The magic of the Labyrinth is there for all who come to walk it, but when the storytellers, poets, dancers and musicians people it, it truly comes alive.

3.) BY GWDIHW
Caerdroia is a Welsh word meaning ‘the Castle of Turning’ or ‘the Labyrinth’. It also has a much more profound meaning, as to walk Caerdroia is to explore the place of one’s soul and the powerful energy of the solstices and the the turning of the sun.

The first Caerdroia took place in 2005 in the heart of Gwydyr Forest near Llanrwst, North Wales. On the East bank of the river Conwy lies an old Tudor Castle, Gwydyr, the Ancestral home of the Wynne family who hosted the balls that the Bishop of the Bath attended at Plas Mawr the town house of the Wynne family in Conwy. Gwydyr means glass in Welsh and can be associated with magic and revolving islands when used with the word Caer, so Caerdroia brought together the magic of both Gwydyr and the Labyrinth. A magical experience where people walked by the light of the sun, moon or stars to find hidden meanings.

Initially I volunteered myself to the organizer Iwan Brioch as a Storyteller. When I arrived at dusk at the Summer Solstice to participate I wondered what I had let myself in for, I parked by the Gwydyr Chapel Uchaf (Gwydyr Upper Chapel) at the bottom of the track and looked up at the dark eerie forest. I was collected from the car park and taken along the cycle track route through the middle of the forest, we drove up narrow avenues between densely planted conifers. The atmosphere was still with a sense of the sounds and smells of long forgotten farms which were demolished to make way for trees.

Eventually we arrived at a wooden hut where we were given ancient black costumes to wear. Iwan Brioch briefed me for the story I was to tell as I sat on a wooden bench by a demolished old farmhouse. I was asked to tell the tale of the people who had lived on the farm, and show the visitors exploring the Labyrinth (Seekers) old photographs of the harvest. As I told the sad tale of how the family was forced out from the land to make way for the forest I felt myself becoming older and wiser, spiritually changing into the Nain (Grandmother) of the family. It struck a sad cord in me as I too had a sense of loss thinking about my own family now gone and although our farm has not been demolished it no longer operates as a working farm.

Although due to work commitments I was unable to participate as a storyteller in the next Caerdroia I did visit it with the Celtic Cauldron group. We paid for our tickets and looked forward with anticipation to walking the mile of the labyrinth. I sensed I was about to go on a very important journey, and wondered what I would experience in the depths of the labyrinth. First we were driven up the mountain to the start of the Labyrinth inside an old wooden hut where we assembled and were asked by Mike (one of the organizers) to map our lives out on a piece of paper. We were not given much time for this as one by one we were called to open a door on the inside of the hut.

When my turn came I felt ready to explore the underworld but was rather taken aback by sliding down a steep shoot into pitch darkness and landing on top of a person who, without speaking, helped me up and led me through a dark tunnel. This experience showed me how important it can be to trust a guide, especially during such disorientating conditions.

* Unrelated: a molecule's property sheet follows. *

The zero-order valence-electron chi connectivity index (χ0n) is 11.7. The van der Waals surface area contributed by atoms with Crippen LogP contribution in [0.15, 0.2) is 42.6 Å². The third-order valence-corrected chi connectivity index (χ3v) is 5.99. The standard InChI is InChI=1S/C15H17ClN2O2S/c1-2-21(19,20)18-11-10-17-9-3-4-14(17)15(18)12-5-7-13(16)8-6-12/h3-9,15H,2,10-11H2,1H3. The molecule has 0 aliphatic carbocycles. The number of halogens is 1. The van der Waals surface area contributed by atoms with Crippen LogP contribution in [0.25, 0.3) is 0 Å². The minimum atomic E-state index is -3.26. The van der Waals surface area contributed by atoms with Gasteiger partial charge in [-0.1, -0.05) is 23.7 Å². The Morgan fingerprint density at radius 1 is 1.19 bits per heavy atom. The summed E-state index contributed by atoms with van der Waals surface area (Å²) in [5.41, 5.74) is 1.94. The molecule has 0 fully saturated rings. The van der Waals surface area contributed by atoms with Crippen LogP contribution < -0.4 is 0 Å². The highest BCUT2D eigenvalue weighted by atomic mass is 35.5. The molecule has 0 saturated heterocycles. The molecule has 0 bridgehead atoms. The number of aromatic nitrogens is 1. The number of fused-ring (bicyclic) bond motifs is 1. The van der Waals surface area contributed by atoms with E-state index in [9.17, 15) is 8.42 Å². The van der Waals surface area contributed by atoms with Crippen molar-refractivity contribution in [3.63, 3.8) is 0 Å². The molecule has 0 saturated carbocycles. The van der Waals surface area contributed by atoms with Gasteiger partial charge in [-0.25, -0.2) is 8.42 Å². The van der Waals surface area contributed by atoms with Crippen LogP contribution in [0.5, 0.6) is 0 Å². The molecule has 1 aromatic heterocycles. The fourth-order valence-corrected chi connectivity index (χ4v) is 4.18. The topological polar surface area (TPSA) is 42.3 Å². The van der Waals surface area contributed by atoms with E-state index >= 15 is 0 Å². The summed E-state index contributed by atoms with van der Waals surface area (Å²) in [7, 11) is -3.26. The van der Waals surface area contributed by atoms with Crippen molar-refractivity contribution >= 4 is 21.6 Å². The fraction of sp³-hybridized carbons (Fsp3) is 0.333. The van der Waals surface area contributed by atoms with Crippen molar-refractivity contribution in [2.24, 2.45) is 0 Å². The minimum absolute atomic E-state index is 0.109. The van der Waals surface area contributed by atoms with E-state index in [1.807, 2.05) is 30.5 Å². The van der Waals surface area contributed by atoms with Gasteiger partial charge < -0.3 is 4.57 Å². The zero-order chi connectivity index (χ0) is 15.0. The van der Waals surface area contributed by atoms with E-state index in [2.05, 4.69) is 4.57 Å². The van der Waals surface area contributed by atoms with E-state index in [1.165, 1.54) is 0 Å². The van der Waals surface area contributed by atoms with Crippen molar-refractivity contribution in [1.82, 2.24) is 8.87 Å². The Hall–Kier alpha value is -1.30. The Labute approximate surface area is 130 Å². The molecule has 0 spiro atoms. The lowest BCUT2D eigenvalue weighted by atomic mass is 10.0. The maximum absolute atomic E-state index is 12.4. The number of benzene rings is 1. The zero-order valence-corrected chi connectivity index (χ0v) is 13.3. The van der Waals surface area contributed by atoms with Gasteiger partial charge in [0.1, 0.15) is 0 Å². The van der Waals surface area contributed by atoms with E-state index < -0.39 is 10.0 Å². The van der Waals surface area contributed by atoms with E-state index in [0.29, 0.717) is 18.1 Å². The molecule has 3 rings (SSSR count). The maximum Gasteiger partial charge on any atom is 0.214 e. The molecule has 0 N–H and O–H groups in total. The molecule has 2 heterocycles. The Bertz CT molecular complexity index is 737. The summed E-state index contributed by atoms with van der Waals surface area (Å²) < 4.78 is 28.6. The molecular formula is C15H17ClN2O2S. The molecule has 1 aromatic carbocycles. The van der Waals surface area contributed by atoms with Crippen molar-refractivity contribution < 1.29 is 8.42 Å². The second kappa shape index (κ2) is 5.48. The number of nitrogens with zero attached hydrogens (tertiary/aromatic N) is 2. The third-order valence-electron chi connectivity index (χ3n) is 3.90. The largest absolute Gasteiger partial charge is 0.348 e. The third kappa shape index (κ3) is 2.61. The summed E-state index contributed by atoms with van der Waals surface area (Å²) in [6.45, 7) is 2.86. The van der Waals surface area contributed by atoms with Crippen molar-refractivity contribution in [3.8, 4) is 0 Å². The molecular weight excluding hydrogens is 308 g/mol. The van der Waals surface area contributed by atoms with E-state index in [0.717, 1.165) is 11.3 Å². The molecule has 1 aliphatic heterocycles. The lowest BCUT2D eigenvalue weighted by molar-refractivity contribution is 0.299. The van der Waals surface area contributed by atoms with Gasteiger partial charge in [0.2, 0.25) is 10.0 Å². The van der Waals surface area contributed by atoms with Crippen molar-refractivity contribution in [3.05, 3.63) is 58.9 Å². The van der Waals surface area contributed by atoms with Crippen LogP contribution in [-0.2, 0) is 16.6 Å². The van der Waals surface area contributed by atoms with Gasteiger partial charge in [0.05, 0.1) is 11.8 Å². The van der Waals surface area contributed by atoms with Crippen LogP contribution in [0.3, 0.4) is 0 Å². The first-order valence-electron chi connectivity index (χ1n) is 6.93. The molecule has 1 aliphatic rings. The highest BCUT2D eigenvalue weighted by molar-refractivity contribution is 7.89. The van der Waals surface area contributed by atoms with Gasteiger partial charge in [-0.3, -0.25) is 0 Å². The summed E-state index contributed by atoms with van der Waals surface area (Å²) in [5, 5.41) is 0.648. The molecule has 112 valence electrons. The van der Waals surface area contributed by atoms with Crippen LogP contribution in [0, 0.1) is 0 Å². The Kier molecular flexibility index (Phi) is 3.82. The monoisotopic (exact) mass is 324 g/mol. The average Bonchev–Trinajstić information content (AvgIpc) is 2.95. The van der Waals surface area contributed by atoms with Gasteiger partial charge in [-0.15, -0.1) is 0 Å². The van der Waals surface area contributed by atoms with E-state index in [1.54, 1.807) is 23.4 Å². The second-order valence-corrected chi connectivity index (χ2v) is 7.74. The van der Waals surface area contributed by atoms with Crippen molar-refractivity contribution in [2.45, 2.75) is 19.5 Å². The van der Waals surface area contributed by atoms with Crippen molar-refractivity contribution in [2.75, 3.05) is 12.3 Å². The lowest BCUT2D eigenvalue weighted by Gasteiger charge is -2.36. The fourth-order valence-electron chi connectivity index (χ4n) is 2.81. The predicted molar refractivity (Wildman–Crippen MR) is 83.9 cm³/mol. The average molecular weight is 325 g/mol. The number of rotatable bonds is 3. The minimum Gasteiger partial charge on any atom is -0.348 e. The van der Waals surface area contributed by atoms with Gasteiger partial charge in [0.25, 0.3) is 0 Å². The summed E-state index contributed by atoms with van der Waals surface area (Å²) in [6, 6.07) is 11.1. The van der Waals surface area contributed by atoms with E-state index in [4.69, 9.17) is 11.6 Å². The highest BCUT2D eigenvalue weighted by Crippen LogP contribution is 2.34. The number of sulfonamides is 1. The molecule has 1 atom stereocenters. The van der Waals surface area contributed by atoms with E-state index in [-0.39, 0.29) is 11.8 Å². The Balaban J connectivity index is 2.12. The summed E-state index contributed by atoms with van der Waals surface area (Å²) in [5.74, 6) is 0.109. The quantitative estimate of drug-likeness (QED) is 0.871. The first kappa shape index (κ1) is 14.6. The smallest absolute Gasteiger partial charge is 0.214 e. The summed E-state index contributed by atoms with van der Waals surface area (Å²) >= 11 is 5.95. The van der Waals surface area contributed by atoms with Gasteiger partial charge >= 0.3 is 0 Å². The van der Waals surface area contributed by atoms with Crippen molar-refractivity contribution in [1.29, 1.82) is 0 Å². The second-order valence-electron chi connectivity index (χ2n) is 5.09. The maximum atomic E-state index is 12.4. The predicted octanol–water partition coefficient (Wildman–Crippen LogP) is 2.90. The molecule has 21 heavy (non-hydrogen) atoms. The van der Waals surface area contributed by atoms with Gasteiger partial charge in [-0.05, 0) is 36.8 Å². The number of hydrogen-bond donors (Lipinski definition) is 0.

Various strange experiences followed, like finding a large bran tub or lucky dip which contained gifts but when I put my hand inside I touched a live human head was shocking and I felt unprepared for such surprises. My mood lifted when I heard the beat of a drum followed by music. I danced in the dark to the music of the labyrinth musicians. The steps came naturally to me it was a though I had been there for many centuries, I felt I was beyond the bounds of time.

I continued my journey alone. Feeling my way along the velvety wall at the side of the path, eventually found a rope which guided me to a clearing. I emerged from the darkness into the dusk and was caressed by the receding light where night and day became one. Two smiling women in long black robes welcomed me and gestured for me to remove my shoes and walk a small grass maze. The ground felt cold and wet and I knew this was part of the experience I would not forget. When I had completed the maze I was taken to sit on a seat and one of the women washed my feet in warm water, this felt extraordinary as we were in the middle of nowhere. I wondered where they had got hot water from and realised that it was better not to think too much but to go with the flow. I felt protected and childlike as I sat and enjoyed being cared for. The next experience was also evocative of childhood as I was taken to a hammock and rocked to and fro, I heard a lullaby and a heart beat creating a sense of being in my Mother’s womb. I felt at peace and had a sense of birth and death being as one.

After a while I was led by one of the ladies in black to beautiful sculptures of giant shirts covered in moss. I continued alone along a path between trees and came to another clearing. This time I was fascinated by seeing and touching huge rush baskets containing sheep’s wool. Further along the path I came to a standing slate circle where a story teller sat and told tales of wonder from welsh mythology. Many childhood memories were evoked. I walked on and experienced a warm, comforting smell of baking. I was offered delicious Welsh cakes by a smiling happy man. I realised that the labyrinth was focussing on separate senses each one delving deep into my soul. Further down the hill I heard the sound of a cello. The Caerdroia was awakening and stimulating all my senses.

My last experience focussed on the sixth sense of intuition when I saw a cloaked figure standing by a pond in the distance in the rapidly fading light. I felt that I had travelled between the worlds and when the time of my death came I would follow the Great Reaper without fear.

GwdihĊµ © 2007